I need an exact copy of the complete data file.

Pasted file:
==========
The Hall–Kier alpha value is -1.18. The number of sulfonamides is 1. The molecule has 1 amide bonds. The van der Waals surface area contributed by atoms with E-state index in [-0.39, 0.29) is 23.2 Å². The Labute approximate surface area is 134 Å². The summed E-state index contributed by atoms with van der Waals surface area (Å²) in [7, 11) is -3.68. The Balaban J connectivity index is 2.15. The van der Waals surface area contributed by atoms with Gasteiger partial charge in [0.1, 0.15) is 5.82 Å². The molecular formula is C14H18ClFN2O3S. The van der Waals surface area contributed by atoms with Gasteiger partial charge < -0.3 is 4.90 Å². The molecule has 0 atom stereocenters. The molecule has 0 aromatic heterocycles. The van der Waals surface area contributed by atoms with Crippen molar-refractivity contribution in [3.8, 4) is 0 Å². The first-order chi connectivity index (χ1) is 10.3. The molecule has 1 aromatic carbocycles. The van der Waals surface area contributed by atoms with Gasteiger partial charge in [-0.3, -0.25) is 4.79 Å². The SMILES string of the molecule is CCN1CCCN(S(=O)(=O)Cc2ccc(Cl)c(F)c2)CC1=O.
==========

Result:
The Hall–Kier alpha value is -1.18. The number of sulfonamides is 1. The molecule has 1 amide bonds. The van der Waals surface area contributed by atoms with E-state index in [-0.39, 0.29) is 23.2 Å². The Labute approximate surface area is 134 Å². The summed E-state index contributed by atoms with van der Waals surface area (Å²) in [7, 11) is -3.68. The Balaban J connectivity index is 2.15. The van der Waals surface area contributed by atoms with Gasteiger partial charge in [0.1, 0.15) is 5.82 Å². The molecular formula is C14H18ClFN2O3S. The van der Waals surface area contributed by atoms with Gasteiger partial charge < -0.3 is 4.90 Å². The molecule has 0 atom stereocenters. The molecule has 0 aromatic heterocycles. The van der Waals surface area contributed by atoms with Crippen molar-refractivity contribution in [3.8, 4) is 0 Å². The first-order chi connectivity index (χ1) is 10.3. The molecule has 1 aromatic carbocycles. The van der Waals surface area contributed by atoms with Gasteiger partial charge in [-0.3, -0.25) is 4.79 Å². The SMILES string of the molecule is CCN1CCCN(S(=O)(=O)Cc2ccc(Cl)c(F)c2)CC1=O.